World Food Prices and Monetary Policy
In recent years, large fluctuations in world food prices have renewed interest in the question of how monetary policy in small open economies should react to imported price shocks. We address this issue in an open economy setting similar to previous ones except that food plays a distinctive role in utility. A key novelty of our model is that the real exchange rate and the terms of trade can move in opposite directions in response to food price shocks. This has several consequences for observables and for policy. Under a variety of model calibrations, broad CPI targeting emerges as welfare-superior to alternative policy rules once the variance of food price shocks is as large as in real world data.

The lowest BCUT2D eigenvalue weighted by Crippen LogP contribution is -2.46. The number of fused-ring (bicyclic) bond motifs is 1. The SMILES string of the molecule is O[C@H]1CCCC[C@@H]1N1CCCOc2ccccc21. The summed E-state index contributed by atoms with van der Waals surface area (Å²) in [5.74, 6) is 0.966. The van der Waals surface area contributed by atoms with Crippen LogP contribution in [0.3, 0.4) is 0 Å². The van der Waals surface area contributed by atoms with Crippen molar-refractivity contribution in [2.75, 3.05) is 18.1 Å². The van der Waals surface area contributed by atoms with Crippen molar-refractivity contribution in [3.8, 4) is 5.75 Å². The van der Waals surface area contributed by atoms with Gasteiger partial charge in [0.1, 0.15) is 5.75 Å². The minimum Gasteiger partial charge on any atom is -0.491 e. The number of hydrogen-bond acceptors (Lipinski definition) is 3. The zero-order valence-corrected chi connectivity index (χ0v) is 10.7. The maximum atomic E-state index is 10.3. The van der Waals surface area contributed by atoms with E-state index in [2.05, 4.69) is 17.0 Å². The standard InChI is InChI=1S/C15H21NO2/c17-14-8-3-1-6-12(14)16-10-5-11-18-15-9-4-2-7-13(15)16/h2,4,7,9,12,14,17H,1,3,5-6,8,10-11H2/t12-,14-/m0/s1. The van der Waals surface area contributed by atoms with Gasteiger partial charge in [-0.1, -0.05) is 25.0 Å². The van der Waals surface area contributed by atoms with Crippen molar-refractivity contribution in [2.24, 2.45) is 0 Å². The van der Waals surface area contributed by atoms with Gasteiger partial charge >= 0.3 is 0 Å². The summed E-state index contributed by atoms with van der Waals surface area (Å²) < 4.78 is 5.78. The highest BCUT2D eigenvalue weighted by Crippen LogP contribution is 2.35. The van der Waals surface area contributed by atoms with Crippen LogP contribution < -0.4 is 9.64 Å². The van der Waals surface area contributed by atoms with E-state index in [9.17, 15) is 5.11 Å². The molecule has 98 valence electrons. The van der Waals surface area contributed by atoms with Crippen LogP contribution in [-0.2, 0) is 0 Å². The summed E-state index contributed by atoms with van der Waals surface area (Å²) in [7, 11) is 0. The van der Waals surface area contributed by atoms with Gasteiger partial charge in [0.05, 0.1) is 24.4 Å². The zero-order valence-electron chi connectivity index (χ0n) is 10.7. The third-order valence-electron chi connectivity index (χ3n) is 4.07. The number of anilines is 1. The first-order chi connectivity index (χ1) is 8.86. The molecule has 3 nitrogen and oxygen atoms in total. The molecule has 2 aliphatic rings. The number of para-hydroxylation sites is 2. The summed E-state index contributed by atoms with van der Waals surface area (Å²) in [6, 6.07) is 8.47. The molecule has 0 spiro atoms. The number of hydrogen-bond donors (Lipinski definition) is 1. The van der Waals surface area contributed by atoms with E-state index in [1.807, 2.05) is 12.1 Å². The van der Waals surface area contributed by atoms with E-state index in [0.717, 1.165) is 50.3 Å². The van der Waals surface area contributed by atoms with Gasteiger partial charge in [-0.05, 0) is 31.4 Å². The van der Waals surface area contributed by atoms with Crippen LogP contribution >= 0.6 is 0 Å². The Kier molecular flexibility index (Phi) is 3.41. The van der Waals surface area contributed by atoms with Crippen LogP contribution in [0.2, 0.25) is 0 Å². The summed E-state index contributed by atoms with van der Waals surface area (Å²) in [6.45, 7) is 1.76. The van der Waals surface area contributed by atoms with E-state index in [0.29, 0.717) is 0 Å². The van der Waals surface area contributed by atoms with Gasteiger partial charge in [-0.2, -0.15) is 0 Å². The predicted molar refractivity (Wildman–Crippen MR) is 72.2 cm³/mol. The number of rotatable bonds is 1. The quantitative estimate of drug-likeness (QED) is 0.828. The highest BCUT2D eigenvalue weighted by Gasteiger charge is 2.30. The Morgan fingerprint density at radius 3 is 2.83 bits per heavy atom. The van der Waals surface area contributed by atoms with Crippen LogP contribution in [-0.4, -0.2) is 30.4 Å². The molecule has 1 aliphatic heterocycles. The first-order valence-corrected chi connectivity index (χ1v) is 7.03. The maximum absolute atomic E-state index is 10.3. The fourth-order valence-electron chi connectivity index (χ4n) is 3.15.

We thank Pietro Cova, Gian Maria Millesi-Ferretti, Bianca de Paoli, Alan Sutherland, Carlos Vegh as well as seminar participants at the Bank of Italy, IADB, IMF, PUC-RJ, the 2009 meeting of the European Econometric Society, and the 2010 World Econometric Society Congress for discussions and comments on an earlier draft. We are also grateful to Marola Castillo for excellent research assistance, to Roberto Rigobon for sharing his food expenditure database with us, and last but not least, to the Research Department of the IADB, where much of this paper was written. The opinions expressed here are, however, the authors' alone and do not necessarily reflect those of any of the above institutions. The views expressed herein are those of the authors and do not necessarily reflect the views of the National Bureau of Economic Research.
Catão, Luis A.V. & Chang, Roberto, 2015. "World food prices and monetary policy," Journal of Monetary Economics, Elsevier, vol. 75(C), pages 69-88. citation courtesy of